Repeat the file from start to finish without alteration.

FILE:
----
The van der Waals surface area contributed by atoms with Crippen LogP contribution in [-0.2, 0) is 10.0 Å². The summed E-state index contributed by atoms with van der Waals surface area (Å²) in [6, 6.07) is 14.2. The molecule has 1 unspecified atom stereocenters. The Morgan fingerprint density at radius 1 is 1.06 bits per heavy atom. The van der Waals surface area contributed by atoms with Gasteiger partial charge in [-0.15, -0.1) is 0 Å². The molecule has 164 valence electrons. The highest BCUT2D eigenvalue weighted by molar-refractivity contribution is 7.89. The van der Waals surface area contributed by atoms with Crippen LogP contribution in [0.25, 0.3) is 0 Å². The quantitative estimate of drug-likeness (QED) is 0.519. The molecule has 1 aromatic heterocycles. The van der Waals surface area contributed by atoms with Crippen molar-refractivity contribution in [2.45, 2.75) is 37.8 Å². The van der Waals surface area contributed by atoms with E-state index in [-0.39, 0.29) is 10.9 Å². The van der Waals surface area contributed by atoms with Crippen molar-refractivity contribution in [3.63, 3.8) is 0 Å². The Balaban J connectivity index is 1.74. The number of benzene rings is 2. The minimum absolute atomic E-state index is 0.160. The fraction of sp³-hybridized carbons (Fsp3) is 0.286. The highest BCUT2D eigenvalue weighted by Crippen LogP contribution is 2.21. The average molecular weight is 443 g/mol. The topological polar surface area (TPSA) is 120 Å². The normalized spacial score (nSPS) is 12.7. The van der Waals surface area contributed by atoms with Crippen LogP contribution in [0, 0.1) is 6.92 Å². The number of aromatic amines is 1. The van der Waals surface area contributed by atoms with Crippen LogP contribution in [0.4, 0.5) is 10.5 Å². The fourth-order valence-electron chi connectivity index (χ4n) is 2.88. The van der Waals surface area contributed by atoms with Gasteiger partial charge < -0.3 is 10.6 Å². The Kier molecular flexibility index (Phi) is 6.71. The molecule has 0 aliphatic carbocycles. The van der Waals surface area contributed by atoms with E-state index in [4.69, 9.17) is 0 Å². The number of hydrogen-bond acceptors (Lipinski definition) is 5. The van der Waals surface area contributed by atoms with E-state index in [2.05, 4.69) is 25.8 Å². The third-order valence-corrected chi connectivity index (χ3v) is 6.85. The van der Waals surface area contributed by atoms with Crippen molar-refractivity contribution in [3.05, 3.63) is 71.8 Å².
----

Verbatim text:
The van der Waals surface area contributed by atoms with Crippen LogP contribution in [-0.2, 0) is 10.0 Å². The summed E-state index contributed by atoms with van der Waals surface area (Å²) in [6, 6.07) is 14.2. The molecule has 1 unspecified atom stereocenters. The Morgan fingerprint density at radius 1 is 1.06 bits per heavy atom. The van der Waals surface area contributed by atoms with Gasteiger partial charge in [-0.15, -0.1) is 0 Å². The molecule has 164 valence electrons. The highest BCUT2D eigenvalue weighted by molar-refractivity contribution is 7.89. The van der Waals surface area contributed by atoms with Crippen LogP contribution in [0.25, 0.3) is 0 Å². The quantitative estimate of drug-likeness (QED) is 0.519. The molecule has 1 aromatic heterocycles. The van der Waals surface area contributed by atoms with Crippen molar-refractivity contribution in [2.45, 2.75) is 37.8 Å². The van der Waals surface area contributed by atoms with E-state index in [-0.39, 0.29) is 10.9 Å². The van der Waals surface area contributed by atoms with Crippen molar-refractivity contribution in [3.63, 3.8) is 0 Å². The Balaban J connectivity index is 1.74. The number of benzene rings is 2. The minimum absolute atomic E-state index is 0.160. The fraction of sp³-hybridized carbons (Fsp3) is 0.286. The highest BCUT2D eigenvalue weighted by Crippen LogP contribution is 2.21. The average molecular weight is 443 g/mol. The topological polar surface area (TPSA) is 120 Å². The normalized spacial score (nSPS) is 12.7. The van der Waals surface area contributed by atoms with Crippen LogP contribution in [0, 0.1) is 6.92 Å². The number of aromatic amines is 1. The van der Waals surface area contributed by atoms with Crippen LogP contribution in [0.4, 0.5) is 10.5 Å². The fourth-order valence-electron chi connectivity index (χ4n) is 2.88. The van der Waals surface area contributed by atoms with Gasteiger partial charge < -0.3 is 10.6 Å². The Kier molecular flexibility index (Phi) is 6.71. The molecule has 0 aliphatic carbocycles. The van der Waals surface area contributed by atoms with E-state index in [4.69, 9.17) is 0 Å². The number of hydrogen-bond acceptors (Lipinski definition) is 5. The van der Waals surface area contributed by atoms with E-state index in [2.05, 4.69) is 25.8 Å². The third-order valence-corrected chi connectivity index (χ3v) is 6.85. The van der Waals surface area contributed by atoms with Crippen molar-refractivity contribution in [3.05, 3.63) is 71.8 Å².